COMMENT: Looming cheating crisis | Opinion
Teachers in our country have a lot to do. Whether you are a middle school or kindergarten teacher, the pressure to instill values ââand knowledge in students is not a task to be taken lightly.
As an educator, I understand the importance of integrity in the classroom and I work hard to make sure my students know the same. That’s why it discourages me to learn that companies in Silicon Valley are looking to take advantage of this vulnerability.
The pandemic has challenged the world of education more than ever and made students and teachers more vulnerable to this exploitation. One company, Chegg, has made particularly egregious decisions that threaten the foundations of the education system.
This for-profit Silicon Valley educational company was first known as a textbook publisher who saw an opportunity in tutoring services. As schools moved classes online during the pandemic, Chegg saw a logical extension of the line in education services. But this new ed-business has taken a dark turn.
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Many members of the educational community increasingly see Chegg’s online tutoring service as a tool to cheat. In her recent editorial, Karen Gallagher, former dean of USC Rossier School of Education, said, âAmong her many services, there is a way for cheaters to overcome the barrier of problem-solving questions, in which students are invited to show how they got their answers. Chegg On-Demand Experts can personally answer the subscriber’s unique test or duty question.
As Timothy Powers, director of the Texas A&M Aggie Honor System Office, said, âThere is a difference between students who use online tools to prepare and learn things. It’s completely different for a student to take an exam and have seen the same questions with the same multiple choice answers before.
And that’s what Chegg offers students – and more. This “cheat deal” is a full-service provider selling textbooks and “support” – with a bonus offer of test answers. In fact, textbook publisher Pearson Education sued Chegg for this specific issue. But they continue to try to undermine the foundations of our education system and future graduates.
Even with educators calling out Chegg for these actions, the company continues to create more troubling offerings for students – except now they’re going after teachers for doing their dirty work.
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Through the company’s new curriculum, dubbed âUversity,â Chegg encourages teachers to submit their material, including exam questions, which will then be used by other students to shorten their way around the classroom. As if that weren’t enough, Chegg is offering teachers compensation for this material, and according to their income, they have “already paid educators over $ 4 million” through the program.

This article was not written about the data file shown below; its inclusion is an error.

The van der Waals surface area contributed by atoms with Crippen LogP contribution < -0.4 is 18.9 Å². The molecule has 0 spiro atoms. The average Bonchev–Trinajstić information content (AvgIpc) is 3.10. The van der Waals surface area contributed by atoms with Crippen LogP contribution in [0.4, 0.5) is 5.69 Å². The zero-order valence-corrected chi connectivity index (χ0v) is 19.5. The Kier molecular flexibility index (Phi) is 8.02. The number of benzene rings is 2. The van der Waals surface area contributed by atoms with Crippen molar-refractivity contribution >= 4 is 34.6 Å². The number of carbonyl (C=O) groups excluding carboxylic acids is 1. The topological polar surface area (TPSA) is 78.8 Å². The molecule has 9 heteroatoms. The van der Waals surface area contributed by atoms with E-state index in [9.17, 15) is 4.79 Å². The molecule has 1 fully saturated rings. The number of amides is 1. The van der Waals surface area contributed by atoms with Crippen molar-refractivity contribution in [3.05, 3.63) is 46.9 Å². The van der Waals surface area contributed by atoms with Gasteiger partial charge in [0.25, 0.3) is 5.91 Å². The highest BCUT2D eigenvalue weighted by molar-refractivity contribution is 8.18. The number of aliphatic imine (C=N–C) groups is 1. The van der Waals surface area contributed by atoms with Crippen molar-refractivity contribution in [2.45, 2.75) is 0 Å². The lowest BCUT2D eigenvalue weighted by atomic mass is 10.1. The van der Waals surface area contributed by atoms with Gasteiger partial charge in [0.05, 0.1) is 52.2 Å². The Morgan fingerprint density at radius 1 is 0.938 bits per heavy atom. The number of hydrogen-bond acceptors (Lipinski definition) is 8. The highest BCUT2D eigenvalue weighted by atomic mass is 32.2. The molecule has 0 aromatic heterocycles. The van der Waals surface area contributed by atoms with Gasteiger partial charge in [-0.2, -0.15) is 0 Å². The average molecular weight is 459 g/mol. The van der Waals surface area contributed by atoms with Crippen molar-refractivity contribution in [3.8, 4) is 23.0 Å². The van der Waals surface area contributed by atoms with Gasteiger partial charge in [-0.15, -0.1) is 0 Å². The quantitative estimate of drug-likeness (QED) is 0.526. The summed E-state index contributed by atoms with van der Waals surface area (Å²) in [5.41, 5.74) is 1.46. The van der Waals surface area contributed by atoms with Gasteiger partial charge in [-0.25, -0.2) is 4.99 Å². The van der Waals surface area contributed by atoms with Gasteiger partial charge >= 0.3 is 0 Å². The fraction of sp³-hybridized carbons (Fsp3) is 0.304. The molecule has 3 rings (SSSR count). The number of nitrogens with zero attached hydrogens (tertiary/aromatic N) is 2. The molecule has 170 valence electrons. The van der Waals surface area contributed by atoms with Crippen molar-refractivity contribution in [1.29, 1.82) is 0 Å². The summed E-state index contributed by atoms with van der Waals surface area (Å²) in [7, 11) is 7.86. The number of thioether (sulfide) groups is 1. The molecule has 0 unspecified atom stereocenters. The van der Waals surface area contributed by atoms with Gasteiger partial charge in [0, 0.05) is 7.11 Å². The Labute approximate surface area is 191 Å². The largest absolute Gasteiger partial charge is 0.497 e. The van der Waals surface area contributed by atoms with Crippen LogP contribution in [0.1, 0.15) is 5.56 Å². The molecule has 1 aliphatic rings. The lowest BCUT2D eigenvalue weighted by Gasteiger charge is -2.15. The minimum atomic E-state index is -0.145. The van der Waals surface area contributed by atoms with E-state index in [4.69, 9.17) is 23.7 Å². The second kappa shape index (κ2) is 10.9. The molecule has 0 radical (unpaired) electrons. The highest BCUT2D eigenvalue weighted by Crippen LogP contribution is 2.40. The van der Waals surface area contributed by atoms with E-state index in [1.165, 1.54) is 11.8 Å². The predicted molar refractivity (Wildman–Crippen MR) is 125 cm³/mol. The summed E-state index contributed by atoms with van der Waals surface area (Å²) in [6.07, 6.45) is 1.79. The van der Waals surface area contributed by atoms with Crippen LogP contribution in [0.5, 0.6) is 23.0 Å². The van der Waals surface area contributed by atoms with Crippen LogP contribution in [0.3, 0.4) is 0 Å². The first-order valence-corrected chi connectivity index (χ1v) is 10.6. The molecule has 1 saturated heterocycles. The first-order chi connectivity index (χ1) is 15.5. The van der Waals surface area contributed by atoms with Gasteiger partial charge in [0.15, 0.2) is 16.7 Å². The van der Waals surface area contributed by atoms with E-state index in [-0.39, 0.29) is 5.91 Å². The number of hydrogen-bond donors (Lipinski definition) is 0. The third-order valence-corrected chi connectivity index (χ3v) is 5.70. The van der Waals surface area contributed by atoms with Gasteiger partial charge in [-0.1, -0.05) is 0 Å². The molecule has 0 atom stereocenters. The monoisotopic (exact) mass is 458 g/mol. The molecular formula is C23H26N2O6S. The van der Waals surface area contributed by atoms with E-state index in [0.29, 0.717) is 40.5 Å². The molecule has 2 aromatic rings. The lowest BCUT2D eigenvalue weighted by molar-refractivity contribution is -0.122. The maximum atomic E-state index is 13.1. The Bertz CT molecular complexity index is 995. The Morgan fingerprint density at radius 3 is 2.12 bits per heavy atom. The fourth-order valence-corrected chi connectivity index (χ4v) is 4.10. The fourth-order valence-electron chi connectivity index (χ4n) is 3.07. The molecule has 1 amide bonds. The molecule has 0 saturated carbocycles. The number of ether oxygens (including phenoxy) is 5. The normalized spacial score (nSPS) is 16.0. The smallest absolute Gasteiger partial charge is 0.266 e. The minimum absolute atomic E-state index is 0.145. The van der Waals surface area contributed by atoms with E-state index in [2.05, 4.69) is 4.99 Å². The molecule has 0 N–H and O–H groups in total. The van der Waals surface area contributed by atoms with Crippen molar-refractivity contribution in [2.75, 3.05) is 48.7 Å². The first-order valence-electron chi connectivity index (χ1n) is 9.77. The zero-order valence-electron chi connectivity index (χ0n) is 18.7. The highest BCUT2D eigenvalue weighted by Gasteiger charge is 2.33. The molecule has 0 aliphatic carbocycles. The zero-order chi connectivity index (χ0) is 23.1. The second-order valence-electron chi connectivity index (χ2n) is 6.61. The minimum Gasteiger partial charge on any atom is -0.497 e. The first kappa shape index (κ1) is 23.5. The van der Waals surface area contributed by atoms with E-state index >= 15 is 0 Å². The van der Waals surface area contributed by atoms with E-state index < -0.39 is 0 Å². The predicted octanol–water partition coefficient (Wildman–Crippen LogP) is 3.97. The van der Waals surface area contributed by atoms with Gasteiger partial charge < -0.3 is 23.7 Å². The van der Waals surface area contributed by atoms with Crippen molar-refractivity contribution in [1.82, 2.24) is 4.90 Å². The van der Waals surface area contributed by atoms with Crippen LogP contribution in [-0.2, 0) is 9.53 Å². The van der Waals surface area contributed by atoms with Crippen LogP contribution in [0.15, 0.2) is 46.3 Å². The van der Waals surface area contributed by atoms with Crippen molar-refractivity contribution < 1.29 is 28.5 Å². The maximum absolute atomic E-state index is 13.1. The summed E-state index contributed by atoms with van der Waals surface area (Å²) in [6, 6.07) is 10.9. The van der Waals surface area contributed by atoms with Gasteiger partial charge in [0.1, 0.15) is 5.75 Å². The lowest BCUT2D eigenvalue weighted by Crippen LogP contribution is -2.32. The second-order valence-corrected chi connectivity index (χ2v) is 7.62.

It’s a teacher’s job to make sure cheating stays outside of a classroom, but how can they do it if they are given financial rewards for doing the exact opposite?
Shortcuts do not help a student learn long term. Rather than pulling direct questions and answers from an online service, students should be encouraged to use study partners and resources such as writing centers and math tutors to collaborate on homework. In fact, it’s rare that an academic institution doesn’t already offer their students legitimate services for which Chegg charges $ 180 per year. To put it simply: Chegg is not worth the risk.
Business Ethics Professor Max Torres of the Catholic University of America talks about teaching good habits. “Our business students are made aware of the personal and social consequences of virtuous or vicious behavior.”
It’s not always popular in these troubled times. Torres continues, âVirtues and vices are habits developed and reinforced by decision making in business and throughout life. “
Chegg is a problem. Not only should educators address institutionalized cheating before the problem escalates, but they absolutely should not play into this business by selling their hard work that will be used by another student to cut corners.
Teachers should make it their mission to help students take virtuous action throughout their lives and to avoid companies that bypass education.
Jack Yoest is a consultant and assistant professor of leadership and management practice at the Catholic University of America in Washington. He wrote this for InsideSources.com.